About the author  ⁄ Mark Chussil & Ben Gilad

Mark ChussilMARK CHUSSIL is founder & CEO of Advanced Competitive Strategies, Inc., and, with Benjamin Gilad, a cofounder and partner of Sync Strategy. He has conducted business war games, built custom strategy simulators, and taught workshops on strategic thinking for dozens of Fortune 500 companies on six continents, resulting in billions of dollars made or saved.

A pioneer in quantitative business war games and a highly rated speaker, he has 35 years of experience in competitive strategy. One of his simulation technologies has won a patent; a patent is pending on another. He has written three books, chapters for five others, and numerous articles.

He has been quoted in Fast Company, Harvard Management Update, The New York Times, The Wall Street Journal, and elsewhere. He received the Fellows Award from the Strategic and Competitive Intelligence Professionals society in 2013. He earned his MBA at Harvard University and his BA at Yale University.


Dr Ben GiladBENJAMIN GILAD, PhD, is founder and president of the Academy of Com­petitive Intelligence, Inc., and with Mark Chussil, a cofounder and partner of Sync Strategy. He is a former associate professor of strategy at Rutgers University’s School of Management, and a pioneer in the field of competi­tive intelligence and war gaming. He has published seven books and more than 90 articles in academic and practitioners’ publications on the topics of behavioral economics, competitive intelligence, and business war gaming.

He has been running war games for Fortune 500 companies since the 1980s and teaching a course on war gaming as part of Fuld-Gilad-Herring Acad­emy of CI which grants CIP certification in the field of CI. The Strategic and Competitive Intelligence Professionals society awarded him its highest Meritorious Award in 1996.

He earned his PhD in economics at New York University, MBA at the University of Central Mis­souri, and BA at Tel Aviv University.

Behind every strategy there is competition for something: votes, power, profit, fame, etc.

Behind every strategy there is also a rationale, a reason why someone thinks it will work better than the alternatives.

People succeed (and fail) with wildly different strategies. But some strategies go further. They don’t make you think wow, that’s out of the box. They make you think yikes, you’re out of your mind.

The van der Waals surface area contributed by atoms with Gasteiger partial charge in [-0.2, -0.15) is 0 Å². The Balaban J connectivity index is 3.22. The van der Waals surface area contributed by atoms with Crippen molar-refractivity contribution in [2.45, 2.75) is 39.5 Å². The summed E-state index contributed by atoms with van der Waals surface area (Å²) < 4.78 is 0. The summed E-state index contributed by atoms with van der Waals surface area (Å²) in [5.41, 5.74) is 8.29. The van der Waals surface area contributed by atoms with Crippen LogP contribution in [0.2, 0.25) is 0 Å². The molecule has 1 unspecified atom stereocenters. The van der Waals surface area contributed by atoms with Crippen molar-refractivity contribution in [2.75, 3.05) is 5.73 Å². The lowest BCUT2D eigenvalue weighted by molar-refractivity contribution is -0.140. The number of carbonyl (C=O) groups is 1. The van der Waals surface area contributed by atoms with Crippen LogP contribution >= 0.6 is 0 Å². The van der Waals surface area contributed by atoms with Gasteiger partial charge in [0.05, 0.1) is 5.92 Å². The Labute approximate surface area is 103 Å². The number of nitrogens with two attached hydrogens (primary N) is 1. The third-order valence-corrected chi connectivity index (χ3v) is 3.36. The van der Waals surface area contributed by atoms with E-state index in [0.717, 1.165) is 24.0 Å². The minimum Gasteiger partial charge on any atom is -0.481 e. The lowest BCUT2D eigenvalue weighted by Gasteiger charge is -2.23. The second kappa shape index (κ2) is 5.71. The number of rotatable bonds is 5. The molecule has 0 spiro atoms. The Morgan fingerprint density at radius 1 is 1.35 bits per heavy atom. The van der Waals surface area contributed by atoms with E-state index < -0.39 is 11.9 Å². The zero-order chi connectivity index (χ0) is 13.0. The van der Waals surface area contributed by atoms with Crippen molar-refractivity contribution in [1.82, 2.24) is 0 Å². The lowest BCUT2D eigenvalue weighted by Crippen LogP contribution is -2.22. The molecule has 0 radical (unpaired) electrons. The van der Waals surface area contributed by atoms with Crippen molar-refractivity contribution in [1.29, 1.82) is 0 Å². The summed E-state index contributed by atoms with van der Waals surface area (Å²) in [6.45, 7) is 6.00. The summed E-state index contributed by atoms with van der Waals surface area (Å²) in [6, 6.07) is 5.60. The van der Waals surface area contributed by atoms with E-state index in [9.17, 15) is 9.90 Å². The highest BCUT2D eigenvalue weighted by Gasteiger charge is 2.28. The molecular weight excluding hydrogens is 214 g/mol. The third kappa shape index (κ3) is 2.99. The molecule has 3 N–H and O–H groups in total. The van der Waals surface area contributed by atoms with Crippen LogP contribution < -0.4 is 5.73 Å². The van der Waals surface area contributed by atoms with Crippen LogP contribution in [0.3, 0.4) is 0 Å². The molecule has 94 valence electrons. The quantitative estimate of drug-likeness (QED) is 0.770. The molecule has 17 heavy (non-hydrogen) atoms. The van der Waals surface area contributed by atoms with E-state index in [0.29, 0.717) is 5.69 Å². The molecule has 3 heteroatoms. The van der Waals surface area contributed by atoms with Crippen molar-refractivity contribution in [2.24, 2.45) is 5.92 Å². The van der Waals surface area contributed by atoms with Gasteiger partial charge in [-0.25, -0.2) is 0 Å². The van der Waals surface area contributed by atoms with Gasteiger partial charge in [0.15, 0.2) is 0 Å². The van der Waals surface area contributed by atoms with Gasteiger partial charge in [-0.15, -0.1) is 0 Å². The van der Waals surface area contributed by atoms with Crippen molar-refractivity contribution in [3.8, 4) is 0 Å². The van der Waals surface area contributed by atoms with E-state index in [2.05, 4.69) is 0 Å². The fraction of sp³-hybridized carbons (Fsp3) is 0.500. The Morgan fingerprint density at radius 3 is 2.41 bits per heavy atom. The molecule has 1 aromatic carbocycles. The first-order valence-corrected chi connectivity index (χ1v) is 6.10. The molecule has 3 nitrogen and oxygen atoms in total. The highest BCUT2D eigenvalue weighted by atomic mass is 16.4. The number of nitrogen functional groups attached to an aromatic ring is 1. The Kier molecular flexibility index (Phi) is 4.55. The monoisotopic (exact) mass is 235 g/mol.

Here is our end-of-year, politically incorrect review of absurd strategies. Remember: you don’t have to agree with us. We don’t even agree with each other, except maybe on a couple.

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Part One: The Attacks on Uber are Backfiring

By Ben Gilad

We are trained to think competition means offering customers better product or service than our rivals’. Based on this business-school perspective, we look for companies to use innovation, speed, service and other familiar factors to create competitive advantage.

How 2004 of us. In 2004, Elon Musk showed that using government and riding a favorite cause for the ruling party pays handsomely. (See Best Companies to Work For.) It is not that companies didn’t know that competition involves paying attention to regulators and lawmakers; it is that Elon Musk made it both an art form and a crucial element in his strategy. Without government subsidies, Tesla might have become a modern Tucker for all I know. (Never heard of a Tucker? That’s the point.)

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“The Sound of Competing” Episode 3: Culture Doesn’t Replace Strategy


Every corporation has a corporate culture. Is yours a competitive advantage?

Many pundits, especially those from the “soft” social sciences (psychology, sociology, anthropology), make a case that corporate culture is a critically important source of competitive advantage. They call for open and empowering cultures that they say uniquely encourage innovation and success. Yet, just as attitude can take you only so far in soccer if your stars are injured, culture can take you only so far within the competitive economics of the industry. Companies creaking with old-fashioned management styles have succeeded over decades. Startups wielding the most open, progressive, and innovative cultures have failed overnight.

The one aspect of culture which is critical is how information flows inside the organization. The reason: whether your management is an authoritarian, cigar-chomping Lord High Everything or an enlightened, organic Collective of Nice Dedicated Associates, without information you wear a blindfold during the big game.

In the podcast you’ll hear about the category of information that’s the most crucial to decision makers, why it is scarce, and what it takes to make it flow.

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“The Sound of Competing” is a new podcast from Competing.com. It’s conversations from Ben and Mark, plus the occasional reckless guest. It’s remarkable. It mixes serious concepts with humor. It’s edgy without sacrificing critical thinking. It’s the antidote to the silly and shallow. Also, there are titanic battles between good and evil. A ping pong match between two strategy giants resulting in commentary smart enough to listen to.